Google is developing a paid online content model involving both subscriptions and micropayments that it is has proposed to the Newspaper Association of America, Nieman Lab reported. Google submitted an eight-page document to the NAA in response to the association's request for content charging solutions (available here).
Google already has an e-commerce platform called Google Checkout and the new system would be an extension of this.
The company outlines its thoughts on paid online content as follows:
Google believes that an open web benefits all users and publishers. However, "open" need not mean free. We believe that content on the Internet can thrive supported by multiple business models -- including content available only via subscription. While we believe that advertising will likely remain the main source of revenue for most news content, a paid model can serve as an important source of additional revenue. In addition, a successful paid content model can enhance advertising opportunities, rather than replace them.
The document outlines Google's assumption that one of the main challenges of paid online content is to "create a simple payment model that is painless for users." It claims that it could use its expertise in e-commerce and consumer products to "help create a successful e-commerce platform for publishers." And it stresses that, given its position in Internet users' lives, it can help publishers to enable users to find the paid content via search.
Key features in Google's vision of a "premium content ecosystem" include:
- • Single sign-on capability for users to access content and manage subscriptions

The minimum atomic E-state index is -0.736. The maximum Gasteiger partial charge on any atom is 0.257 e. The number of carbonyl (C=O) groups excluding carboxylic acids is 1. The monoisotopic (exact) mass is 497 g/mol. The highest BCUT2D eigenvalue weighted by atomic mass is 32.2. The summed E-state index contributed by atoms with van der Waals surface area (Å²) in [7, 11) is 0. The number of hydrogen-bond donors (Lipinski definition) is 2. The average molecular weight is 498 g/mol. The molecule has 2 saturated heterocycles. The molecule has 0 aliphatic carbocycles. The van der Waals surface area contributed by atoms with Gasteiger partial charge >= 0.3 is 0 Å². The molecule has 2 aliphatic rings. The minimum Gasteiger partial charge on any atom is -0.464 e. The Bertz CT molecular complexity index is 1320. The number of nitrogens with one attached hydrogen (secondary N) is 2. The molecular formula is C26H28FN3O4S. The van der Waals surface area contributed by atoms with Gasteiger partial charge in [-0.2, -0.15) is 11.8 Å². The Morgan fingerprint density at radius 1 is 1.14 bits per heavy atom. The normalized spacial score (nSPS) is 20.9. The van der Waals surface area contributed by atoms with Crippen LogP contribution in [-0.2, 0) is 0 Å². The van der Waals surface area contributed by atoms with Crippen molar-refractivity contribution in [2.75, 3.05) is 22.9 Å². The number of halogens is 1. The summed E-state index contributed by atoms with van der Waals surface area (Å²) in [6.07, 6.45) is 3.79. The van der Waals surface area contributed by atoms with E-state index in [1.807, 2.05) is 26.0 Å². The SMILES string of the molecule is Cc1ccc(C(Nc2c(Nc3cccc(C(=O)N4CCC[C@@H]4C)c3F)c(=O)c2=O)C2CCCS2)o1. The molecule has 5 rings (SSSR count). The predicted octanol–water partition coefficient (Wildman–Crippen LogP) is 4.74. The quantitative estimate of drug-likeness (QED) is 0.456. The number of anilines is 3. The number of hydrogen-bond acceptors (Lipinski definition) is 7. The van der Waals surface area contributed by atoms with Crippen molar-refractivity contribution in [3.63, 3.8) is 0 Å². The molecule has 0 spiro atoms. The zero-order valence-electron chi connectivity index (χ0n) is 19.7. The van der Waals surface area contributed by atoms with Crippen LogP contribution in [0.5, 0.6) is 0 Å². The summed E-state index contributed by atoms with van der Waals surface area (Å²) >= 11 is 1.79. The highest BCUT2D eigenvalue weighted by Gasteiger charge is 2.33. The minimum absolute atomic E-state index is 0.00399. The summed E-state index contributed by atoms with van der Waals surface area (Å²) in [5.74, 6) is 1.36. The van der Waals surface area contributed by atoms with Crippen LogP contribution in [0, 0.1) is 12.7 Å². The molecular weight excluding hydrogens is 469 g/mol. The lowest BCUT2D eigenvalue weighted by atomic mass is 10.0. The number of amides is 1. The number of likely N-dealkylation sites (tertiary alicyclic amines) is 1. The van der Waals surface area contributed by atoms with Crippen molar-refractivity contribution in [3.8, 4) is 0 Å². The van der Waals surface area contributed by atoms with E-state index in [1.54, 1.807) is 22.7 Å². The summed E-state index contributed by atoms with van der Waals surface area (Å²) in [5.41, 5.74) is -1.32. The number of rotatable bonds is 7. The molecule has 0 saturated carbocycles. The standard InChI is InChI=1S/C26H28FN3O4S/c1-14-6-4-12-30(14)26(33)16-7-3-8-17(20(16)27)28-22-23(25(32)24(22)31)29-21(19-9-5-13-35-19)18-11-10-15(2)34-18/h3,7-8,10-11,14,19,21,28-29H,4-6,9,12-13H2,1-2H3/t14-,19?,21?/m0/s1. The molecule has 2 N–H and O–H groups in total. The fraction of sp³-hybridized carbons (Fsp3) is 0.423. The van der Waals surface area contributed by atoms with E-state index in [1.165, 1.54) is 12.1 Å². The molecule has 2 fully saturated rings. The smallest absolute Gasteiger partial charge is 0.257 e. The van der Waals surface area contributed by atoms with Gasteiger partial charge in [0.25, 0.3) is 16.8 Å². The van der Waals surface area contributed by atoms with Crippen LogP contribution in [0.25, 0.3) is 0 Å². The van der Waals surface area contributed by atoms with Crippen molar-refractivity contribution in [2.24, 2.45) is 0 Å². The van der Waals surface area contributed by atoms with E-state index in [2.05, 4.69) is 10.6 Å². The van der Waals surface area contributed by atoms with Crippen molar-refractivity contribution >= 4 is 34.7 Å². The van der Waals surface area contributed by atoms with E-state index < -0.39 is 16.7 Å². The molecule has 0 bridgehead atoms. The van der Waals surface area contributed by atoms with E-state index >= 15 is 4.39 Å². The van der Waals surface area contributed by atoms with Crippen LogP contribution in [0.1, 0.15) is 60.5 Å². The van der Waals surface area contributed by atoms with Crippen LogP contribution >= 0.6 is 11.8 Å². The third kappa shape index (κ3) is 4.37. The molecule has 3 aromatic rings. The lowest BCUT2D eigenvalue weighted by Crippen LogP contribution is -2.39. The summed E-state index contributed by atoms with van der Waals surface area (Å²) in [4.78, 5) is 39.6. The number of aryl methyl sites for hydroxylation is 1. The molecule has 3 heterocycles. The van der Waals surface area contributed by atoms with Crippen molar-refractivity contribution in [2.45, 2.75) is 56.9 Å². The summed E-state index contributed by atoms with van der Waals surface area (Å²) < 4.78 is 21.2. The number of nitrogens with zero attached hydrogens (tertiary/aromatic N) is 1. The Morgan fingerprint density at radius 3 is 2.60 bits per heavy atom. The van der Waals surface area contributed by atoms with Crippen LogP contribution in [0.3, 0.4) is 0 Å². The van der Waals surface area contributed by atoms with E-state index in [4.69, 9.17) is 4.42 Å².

- • Ability for publishers to combine subscriptions from different titles together for one price
- • Ability for publishers to create multiple payment options and easily include/exclude content behind a paywall
- • Multiple tiers of access to search including 1) snippets only with "subscription" label, 2) access to preview pages and 3) "first click free" access
- • Advertising systems that offer highly relevant ads for users, such as interest-based advertising
Using the "fast, secure" Google Checkout, consumers can store their payment information in their Google Account and use this to buy products, both digital and physical. Fraud losses are low, the document says, and tens of millions of users and several hundred thousand merchants are already registered.
Subscriptions and micropayment options
Checkout can already offer subscription payments, and the document promises that the currently "fairly rudimentary" process could be improved to be "more relevant for news and media companies." Micropayments are "in the early planning stages" but "will be a payment vehicle available to both Google and non-Google properties within the next year." The document stresses that merchant integration will be "extremely simple."
"Google believes that there is real power and benefit to publishers in providing these sorts of broad, multi-publication access passes."
The Google document expresses a preference for subscriptions over micropayments, and the company seems particularly keen on bundled packages of content: "Google believes that there is real power and benefit to publishers in providing these sorts of broad, multi-publication access passes." It notes that for such packages, publishers "will receive a revenue disbursement that is proportional to the usage of their content in the package." It is not clear whether this would be allocated per article clicked upon or depending on time spent on each site, however, and this has the potential to be an area of contention amongst publishers involved. Such packages do offer definitive benefits to the consumer, however, allowing users to move freely between publications, as they do now.
With regards to micropayments, the document states that "we do not believe it will be the norm for accessing content." However, it suggests that they could be useful for readers who want to buy single articles that are not included in their subscription, the price of which would be added to their monthly bill. It also proposes a pre-paid service.